Showing posts with label woodworking. Show all posts
Showing posts with label woodworking. Show all posts

Home-made, Big, Low Cost Glass Greenhouse from Free Recuperated Windows Part 2

The very first step in constructing the greenhouse was to decide on the size for it. We'd earmarked a vegetable plot where it was to go and as it had a hedge along one edge and a rose border on another, both of which we wanted to retain a practical size of 5m long by 3m wide was decided. This gave adequate space for access with ladders or steps during construction.


Although it is a large sized greenhouse and in itself quite an imposing feature, it actually fits very well into its surrounding landscape. Being surrounded by greenery as it is now, obviates the need for shade cloths, which in the early days were necessary to prevent the scorching of leaves in the very hot, clear days of Summer. We live near the sea and at times the light here can be very intense.


The roof covering was to be of 200 micron polythene UV stabilised (polytunnel material) and this could be purchased by the metre and was 7.5 metres wide. As the roof was to be gabled we bought a 4m length, the polythene width was more than enough to cover the greenhouse length.

For the south 3m wide end I had recuperated some French windows and these and the entrance door on the North end set the wall height of the greenhouse.
Having now decided the overall dimensions of the greenhouse the preparatory work could begin.

All of the windows I'd collected were casement windows, that is, windows that open on hinges attached to one vertical side of the frame. Most of them were paired and had a weather strip where the two windows met in the middle.


Along the bottom edge of all these windows was a weatherboard to deflect rain running off the window onto the window sill. As the casement window fits into a frame this moulding is not flush with the bottom but is attached about 10-20mm from the bottom edge
.


To bring the windows' heights to that of the French windows I decided to support them on walls made from pallet wood. Now that I knew the wall lengths I could sort the windows to fit, number them and mark their position on a plan.


Before making the walls, the bottom of each window projecting beyond the weatherboard was sawn off providing a wider face to rest on the wall.


The wall panels were made from pallet wood planks nailed to a rectangular frame. Each frame was again of pallet wood but I selected planks for this from more robust pallets (approx 100mm x 22mm, 4" x 1"). These planks were screwed together to form the frames and the pallet wood planks were nailed to what was to become the outside face thus forming a box.







There were seven 75mm (3") square wooden posts, each bolted to a galvanised steel stake driven into the ground (one at each corner, one midway along the longest sides and one to form the doorway). A line running from post to post marked the perimeter to which the wall panels needed to abut.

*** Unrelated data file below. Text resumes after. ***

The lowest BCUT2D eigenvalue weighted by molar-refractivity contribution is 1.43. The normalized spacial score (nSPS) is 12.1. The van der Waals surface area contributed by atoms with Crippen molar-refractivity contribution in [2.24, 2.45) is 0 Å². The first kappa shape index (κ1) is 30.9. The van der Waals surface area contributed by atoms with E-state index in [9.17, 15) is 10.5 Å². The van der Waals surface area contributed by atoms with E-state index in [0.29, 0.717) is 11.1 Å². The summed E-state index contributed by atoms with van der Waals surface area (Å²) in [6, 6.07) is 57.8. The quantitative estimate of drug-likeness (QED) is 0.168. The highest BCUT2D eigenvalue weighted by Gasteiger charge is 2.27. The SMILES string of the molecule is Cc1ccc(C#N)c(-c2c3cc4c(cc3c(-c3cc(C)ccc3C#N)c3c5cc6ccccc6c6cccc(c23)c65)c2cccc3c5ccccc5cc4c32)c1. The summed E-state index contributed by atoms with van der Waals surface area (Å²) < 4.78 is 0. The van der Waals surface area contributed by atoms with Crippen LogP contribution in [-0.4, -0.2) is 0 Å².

In addition, I made T (Tee) shaped stakes from 22mm thick pallet wood, which were to be driven into the ground on the inside of the greenhouse. These would provide a solid support for the wall panels.

All the above preparation meant that when we finally came to construct the greenhouse it went together as a kit. The roof trusses too we pre-fabricated in the workshop but for clarity I'll deal with these in a separate post.

If you are thinking of building a glass greenhouse and would like to know of some of the extra plants, in particular tropical spices you will be able to grow, then sit back and take a look at this film:



Thanks for dropping by and please feel free to share this article, comment, ask questions and if you'd like to be assured of getting the next post, then sign up to follow this blog.


All the best, Andy

© Andy Colley 2014

Home-made, Big, Low Cost Glass Greenhouse from Free Recuperated Windows Part 1

Over the next few weeks I will be involved in several projects using recuperated glass windows and doors and I thought I'd start by taking a retrospective look at the greenhouse I designed and made 5 years ago. 


Several of you have commented on this greenhouse, which has been shown in various films and blogs. Sadly, when I designed and made it, we did not have a digital camera with which to take detailed step-by-step photographs. Therefore, I am taking this opportunity, whilst it is being restocked with Spring plantings, to take some shots of the fabric of the interior for a detailed explanation of the design and construction. This will form Part Two of this post. In the next few weeks, I will also be giving a hand to my neighbours, who are in the process of constructing a large lean-to, verandah-type greenhouse, so there will be another design, both in film and blog form to share. 


What, where and how to get supplies


Unfortunately for the good of the Planet and paradoxically fortunately for us, there seems to be an unlimited supply of virtually brand new, as well as interesting and beautiful old,  glass doors and windows. To judge by the veritable mountains outside joiners and carpenters businesses en route to landfill, many people change their windows as often as others might paint the frames. Over the years we have collected dozens of examples, including, in the UK some very pretty leaded lights. These latter turn up in architectural salvage yards or 'junk' shops, with the very best examples finding their way into auction rooms and antique shops. In a greenhouse or house these can be used to great effect.